I got a request from a consultant friend of mine. He was wondering about the best way to capture costs of installations. In my experience, there are 2 very different ways of handling this, and much of it is related to the size/complexity of the installations and the amount of data you are willing to maintain in order to accomplish this. Let me talk a little about the 2 methods. In the end, both are great, but you should be able to look at the situation and decide which one fits your needs best. Now, my quick disclaimer. I am by no means a PS expert. There quite probably many things I’m leaving out of the discussion, and I encourage you to talk to a PS expert if you think you need to go down that path :).
1. Project Systems. This method is typically reserved for large installation (in my opinion). The nature of project systems is that there is a lot of functionality, but there is also a lot of data to maintain in order to use it. In PS, you can have multiple different cost collectors, full project tracking, production orders, service orders, purchase orders, etc. all of these things traceable inside of a network/WBS. I recommend this approach for anything that is large and may require any sort of planning functionality (for example, planning multiple service technicians, material reciepts, contractors, etc…). Most importantly, if you need to track it like a project, it should be a project. As far as costs/price go, usually resource related billing is used to track this since it is often a time and materials type activity.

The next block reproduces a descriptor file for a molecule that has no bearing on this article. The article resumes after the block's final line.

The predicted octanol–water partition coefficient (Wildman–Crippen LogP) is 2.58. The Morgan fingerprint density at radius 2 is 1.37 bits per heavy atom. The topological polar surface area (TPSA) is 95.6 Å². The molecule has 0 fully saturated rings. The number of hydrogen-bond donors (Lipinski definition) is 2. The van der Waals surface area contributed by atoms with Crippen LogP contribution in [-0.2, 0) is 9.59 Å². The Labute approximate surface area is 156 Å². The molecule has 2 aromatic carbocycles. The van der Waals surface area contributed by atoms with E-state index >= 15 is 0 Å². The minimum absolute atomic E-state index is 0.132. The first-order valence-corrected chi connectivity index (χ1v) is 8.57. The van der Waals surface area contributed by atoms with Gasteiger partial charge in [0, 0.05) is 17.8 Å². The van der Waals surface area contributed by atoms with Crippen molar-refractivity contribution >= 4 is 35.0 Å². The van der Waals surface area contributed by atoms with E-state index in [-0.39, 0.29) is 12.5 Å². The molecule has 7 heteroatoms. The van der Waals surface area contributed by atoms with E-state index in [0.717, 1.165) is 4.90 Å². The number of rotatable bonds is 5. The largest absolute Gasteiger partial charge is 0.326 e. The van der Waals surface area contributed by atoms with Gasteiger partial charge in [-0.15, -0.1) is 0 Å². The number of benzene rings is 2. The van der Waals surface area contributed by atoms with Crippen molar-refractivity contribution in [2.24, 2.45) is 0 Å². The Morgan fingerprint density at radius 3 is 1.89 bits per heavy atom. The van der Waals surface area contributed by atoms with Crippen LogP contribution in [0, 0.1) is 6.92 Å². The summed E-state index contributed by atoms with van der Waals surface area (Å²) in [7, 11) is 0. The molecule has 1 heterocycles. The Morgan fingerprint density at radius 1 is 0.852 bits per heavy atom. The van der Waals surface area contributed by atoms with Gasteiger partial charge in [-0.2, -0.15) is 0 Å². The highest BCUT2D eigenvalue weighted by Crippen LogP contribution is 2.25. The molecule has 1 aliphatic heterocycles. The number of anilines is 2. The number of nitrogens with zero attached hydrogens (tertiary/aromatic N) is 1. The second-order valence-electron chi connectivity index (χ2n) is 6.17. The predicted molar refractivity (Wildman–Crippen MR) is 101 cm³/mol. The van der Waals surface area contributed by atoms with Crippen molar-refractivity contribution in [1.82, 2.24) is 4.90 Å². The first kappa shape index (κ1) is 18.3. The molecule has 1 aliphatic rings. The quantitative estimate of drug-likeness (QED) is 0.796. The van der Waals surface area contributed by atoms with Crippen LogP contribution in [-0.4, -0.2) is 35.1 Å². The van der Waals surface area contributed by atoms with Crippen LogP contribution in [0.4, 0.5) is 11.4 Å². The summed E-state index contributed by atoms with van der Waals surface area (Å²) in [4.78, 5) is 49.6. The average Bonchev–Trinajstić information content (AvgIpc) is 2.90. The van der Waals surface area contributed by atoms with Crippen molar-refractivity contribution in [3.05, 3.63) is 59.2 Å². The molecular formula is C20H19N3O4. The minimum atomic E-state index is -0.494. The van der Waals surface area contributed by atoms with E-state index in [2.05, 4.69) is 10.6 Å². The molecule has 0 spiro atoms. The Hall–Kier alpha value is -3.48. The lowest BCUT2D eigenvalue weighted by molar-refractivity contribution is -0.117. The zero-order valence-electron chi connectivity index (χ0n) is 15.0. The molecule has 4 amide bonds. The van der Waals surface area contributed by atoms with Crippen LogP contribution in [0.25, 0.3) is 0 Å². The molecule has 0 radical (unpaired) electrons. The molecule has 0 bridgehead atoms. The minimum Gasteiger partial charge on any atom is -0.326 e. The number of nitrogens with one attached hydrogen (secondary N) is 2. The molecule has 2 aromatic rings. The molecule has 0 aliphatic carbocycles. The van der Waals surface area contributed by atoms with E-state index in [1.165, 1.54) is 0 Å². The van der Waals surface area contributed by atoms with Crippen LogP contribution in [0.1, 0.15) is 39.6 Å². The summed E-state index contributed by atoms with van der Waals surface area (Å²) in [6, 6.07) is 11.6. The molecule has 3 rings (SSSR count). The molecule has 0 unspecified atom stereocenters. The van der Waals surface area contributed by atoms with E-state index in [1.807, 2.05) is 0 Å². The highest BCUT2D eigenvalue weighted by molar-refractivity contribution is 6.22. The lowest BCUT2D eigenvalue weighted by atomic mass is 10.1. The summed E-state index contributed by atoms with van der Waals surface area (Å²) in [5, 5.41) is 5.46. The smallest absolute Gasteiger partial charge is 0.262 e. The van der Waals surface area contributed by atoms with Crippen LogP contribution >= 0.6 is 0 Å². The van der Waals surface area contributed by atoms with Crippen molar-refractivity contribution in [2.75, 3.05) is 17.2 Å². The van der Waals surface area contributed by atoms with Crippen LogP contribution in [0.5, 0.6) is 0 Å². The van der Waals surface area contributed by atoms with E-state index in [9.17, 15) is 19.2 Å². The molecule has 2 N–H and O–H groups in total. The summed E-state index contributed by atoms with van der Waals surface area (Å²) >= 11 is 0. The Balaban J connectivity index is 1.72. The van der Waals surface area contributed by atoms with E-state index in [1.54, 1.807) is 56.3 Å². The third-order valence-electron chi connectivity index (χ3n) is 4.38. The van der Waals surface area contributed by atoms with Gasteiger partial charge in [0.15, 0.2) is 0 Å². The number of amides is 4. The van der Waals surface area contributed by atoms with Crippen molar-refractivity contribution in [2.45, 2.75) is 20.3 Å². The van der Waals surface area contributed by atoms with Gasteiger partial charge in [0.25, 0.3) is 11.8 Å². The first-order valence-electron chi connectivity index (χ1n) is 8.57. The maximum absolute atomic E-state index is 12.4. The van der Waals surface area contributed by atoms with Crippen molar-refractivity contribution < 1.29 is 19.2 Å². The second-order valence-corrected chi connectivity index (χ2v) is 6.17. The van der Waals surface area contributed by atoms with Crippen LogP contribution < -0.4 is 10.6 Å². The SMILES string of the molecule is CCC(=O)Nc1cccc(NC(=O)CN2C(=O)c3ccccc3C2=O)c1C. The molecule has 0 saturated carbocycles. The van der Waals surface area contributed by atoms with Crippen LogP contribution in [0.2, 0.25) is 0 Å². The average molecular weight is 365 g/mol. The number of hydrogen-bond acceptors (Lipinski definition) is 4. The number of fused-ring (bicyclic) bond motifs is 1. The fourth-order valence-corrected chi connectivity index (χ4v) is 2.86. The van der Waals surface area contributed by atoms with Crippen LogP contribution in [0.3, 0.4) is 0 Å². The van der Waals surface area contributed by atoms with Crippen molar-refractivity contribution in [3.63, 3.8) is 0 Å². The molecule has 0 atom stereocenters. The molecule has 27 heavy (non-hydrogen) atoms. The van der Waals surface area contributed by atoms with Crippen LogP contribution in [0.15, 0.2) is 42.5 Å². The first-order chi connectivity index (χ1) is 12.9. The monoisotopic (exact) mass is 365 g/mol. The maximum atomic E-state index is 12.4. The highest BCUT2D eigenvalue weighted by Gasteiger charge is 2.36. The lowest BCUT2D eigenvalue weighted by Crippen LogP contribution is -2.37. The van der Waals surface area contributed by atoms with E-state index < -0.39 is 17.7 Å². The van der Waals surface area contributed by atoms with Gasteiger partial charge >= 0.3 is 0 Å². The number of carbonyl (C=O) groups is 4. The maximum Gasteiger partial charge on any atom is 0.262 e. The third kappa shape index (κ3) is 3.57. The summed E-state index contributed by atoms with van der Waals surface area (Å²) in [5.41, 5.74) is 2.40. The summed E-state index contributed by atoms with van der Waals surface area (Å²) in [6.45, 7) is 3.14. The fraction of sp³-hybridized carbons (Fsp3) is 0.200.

2. Service Management. this is method is gonna be the down and dirty method. It’s a single service order (with the ability to make some sub service orders if you so desire). It will still allow you to plan components and operations, but from a simple order structure. You use this approach typically for anything small that doesn’t require a full project plan to coordinate (or if you want to do the project planning in MS Project and that’s good enough for your purposes). The installation service order can be spawned directly from a sales order. You can still use resource related billing for the cost/price determination in the sales order.
In my experience, the biggest thing you lose between SM and PS is the reporting and scheduling functionality. PS is far superior in this respect, but if it’s overkill for your needs, you can get by with a much more simple approach in using the service order.
I hope this sheds some light on the differences.
Thanks for reading,